'Teachers need to recognise the effects of ACEs on pupils'
Not everyone is convinced that the national movement to help children with adverse childhood experiences is the right approach, writes John Rutter, but teachers still need to be trained on how to help traumatised young people
The recognition of the importance of adverse childhood experiences (ACEs) on the life chances of our children is, without doubt, one of the biggest – and at times most controversial – ideas to hit Scottish education in recent years.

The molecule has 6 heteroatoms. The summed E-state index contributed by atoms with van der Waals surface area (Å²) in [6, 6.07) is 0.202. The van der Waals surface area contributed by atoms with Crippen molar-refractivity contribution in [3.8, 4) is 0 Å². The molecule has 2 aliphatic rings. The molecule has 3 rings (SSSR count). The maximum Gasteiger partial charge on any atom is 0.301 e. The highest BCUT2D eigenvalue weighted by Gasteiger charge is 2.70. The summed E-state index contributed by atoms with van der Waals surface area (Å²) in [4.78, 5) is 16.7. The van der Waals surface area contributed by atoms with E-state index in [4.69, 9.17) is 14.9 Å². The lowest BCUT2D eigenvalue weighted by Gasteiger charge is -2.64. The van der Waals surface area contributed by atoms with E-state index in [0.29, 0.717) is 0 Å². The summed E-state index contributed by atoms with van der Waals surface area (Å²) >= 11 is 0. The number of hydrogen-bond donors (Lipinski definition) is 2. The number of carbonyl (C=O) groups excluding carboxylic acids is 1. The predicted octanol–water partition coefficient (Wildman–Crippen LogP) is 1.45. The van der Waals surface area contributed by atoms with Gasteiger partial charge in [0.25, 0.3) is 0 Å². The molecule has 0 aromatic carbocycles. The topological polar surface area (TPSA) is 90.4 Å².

Since NHS Scotland released a handy research guide on how preventing and responding to ACEs could help tackle the attainment gap in 2017, policymakers and educational thinkers have become very keen to look in more detail at how trauma and adversity affect a “child’s readiness and ability to learn and participate in school life”.
Last year, the Scottish ...